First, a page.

Big Ten tourney seeding in flux

Minnesota could finish as high as third or as low as sixth in the Big Ten.

Matt Greenstein

Head coach Marlene Stollings has never shied away from telling her team the importance of a game or record-breaking event.

As Minnesota’s regular season wraps up with a final game against Iowa on Sunday, its postseason status hangs in uncertainty.

With one victory, the Gophers would tie the school record for most victories in a season.

Along with Minnesota, four other teams are vying for three of the top four spots in March’s Big Ten tournament.

“It’s mid- to late-February, and we need to raise our level of intensity. It’s that time where everybody is going to be doing it,” Stollings said Monday.

Before Nebraska’s 74-50 drubbing of Minnesota on Tuesday, the Gophers controlled their own destiny.

If they had won both of their remaining games, they would have solidified a coveted top-four seed.

With the loss, the Gophers need some serious help to crack the top four.

As a top-four seed, Minnesota would have a bye for the first two days of the tournament and play a maximum of three games in three days if it reached the championship.

Rutgers and Northwestern — two of the five battling teams — will play each other Thursday, and while one of them will have to lose, Minnesota lost its head-to-head matchup with both schools.

In the two matchups, senior forward Shae Kelley scored a total of 10 points.

She said the games down the stretch are “absolutely crucial” for the Gophers to win in order to stay in the top-four hunt.

Minnesota’s final game against Iowa will certainly be crucial.

During the first matchup against Iowa this season — a 93-80 victory — redshirt sophomore Amanda Zahui B. set a Big Ten record in rebounds.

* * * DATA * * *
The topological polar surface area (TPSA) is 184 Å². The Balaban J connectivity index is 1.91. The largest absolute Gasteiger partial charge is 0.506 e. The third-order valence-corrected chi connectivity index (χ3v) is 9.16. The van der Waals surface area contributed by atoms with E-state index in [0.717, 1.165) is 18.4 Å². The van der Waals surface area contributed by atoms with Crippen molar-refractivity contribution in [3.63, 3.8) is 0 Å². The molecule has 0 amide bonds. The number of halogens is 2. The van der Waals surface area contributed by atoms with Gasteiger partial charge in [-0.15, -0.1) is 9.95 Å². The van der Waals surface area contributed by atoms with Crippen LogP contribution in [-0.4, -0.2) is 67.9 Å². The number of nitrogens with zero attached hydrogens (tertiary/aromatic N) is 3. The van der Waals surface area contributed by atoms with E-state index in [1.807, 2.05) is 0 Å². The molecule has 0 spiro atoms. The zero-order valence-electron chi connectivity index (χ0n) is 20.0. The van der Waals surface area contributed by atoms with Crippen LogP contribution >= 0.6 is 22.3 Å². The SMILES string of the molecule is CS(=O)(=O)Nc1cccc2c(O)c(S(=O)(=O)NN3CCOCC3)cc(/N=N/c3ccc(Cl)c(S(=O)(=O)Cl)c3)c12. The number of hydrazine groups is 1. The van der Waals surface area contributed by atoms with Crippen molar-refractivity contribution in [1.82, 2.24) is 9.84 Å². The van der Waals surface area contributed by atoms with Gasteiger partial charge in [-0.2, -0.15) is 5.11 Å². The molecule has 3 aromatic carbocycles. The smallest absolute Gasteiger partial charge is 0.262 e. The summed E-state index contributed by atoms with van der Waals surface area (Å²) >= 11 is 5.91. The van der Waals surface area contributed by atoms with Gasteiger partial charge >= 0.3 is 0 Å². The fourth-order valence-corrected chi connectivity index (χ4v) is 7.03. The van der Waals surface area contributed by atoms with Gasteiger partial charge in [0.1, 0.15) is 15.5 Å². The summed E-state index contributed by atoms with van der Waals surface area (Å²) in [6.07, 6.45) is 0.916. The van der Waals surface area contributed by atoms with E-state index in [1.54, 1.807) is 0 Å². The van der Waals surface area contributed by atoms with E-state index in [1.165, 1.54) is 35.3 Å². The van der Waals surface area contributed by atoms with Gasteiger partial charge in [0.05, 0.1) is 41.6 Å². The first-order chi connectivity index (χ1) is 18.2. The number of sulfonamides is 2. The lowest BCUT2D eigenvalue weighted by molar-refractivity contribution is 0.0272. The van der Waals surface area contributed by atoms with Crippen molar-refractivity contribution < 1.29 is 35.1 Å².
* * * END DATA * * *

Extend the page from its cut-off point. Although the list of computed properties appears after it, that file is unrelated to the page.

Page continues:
“I did it for the team. We had to win, and I’ll do anything it takes,” Zahui B. said after the game.

Minnesota will need the 6-foot-5-inch center to “do anything it takes” Sunday for the Gophers to pull out a big road victory.

But win or lose, the Gophers will retain a top-six seed in the Big Ten tournament.

“Our kids are going to be very confident going into Iowa. We obviously have beaten them here, and we know how to play them,” Stollings said Saturday. “We’re fighting for a top-four seed in the Big Ten tournament still. That’s a bottleneck right now, so we need to control what we can control.”

Not only will the Gophers need to control what they can, but for the top-four spot, Minnesota will need to have a little luck on its side.

Minnesota only has one remaining game, but the four other bottlenecked teams still have two games to play.

For the Gophers to crack a top-four spot, they will first need a victory at Iowa on Sunday and then also need two of the tightly grouped teams to lose both of their remaining contests.

“We are in an absolute dogfight,” Stollings said Saturday. “It’s going to come down to probably our last game at Iowa.”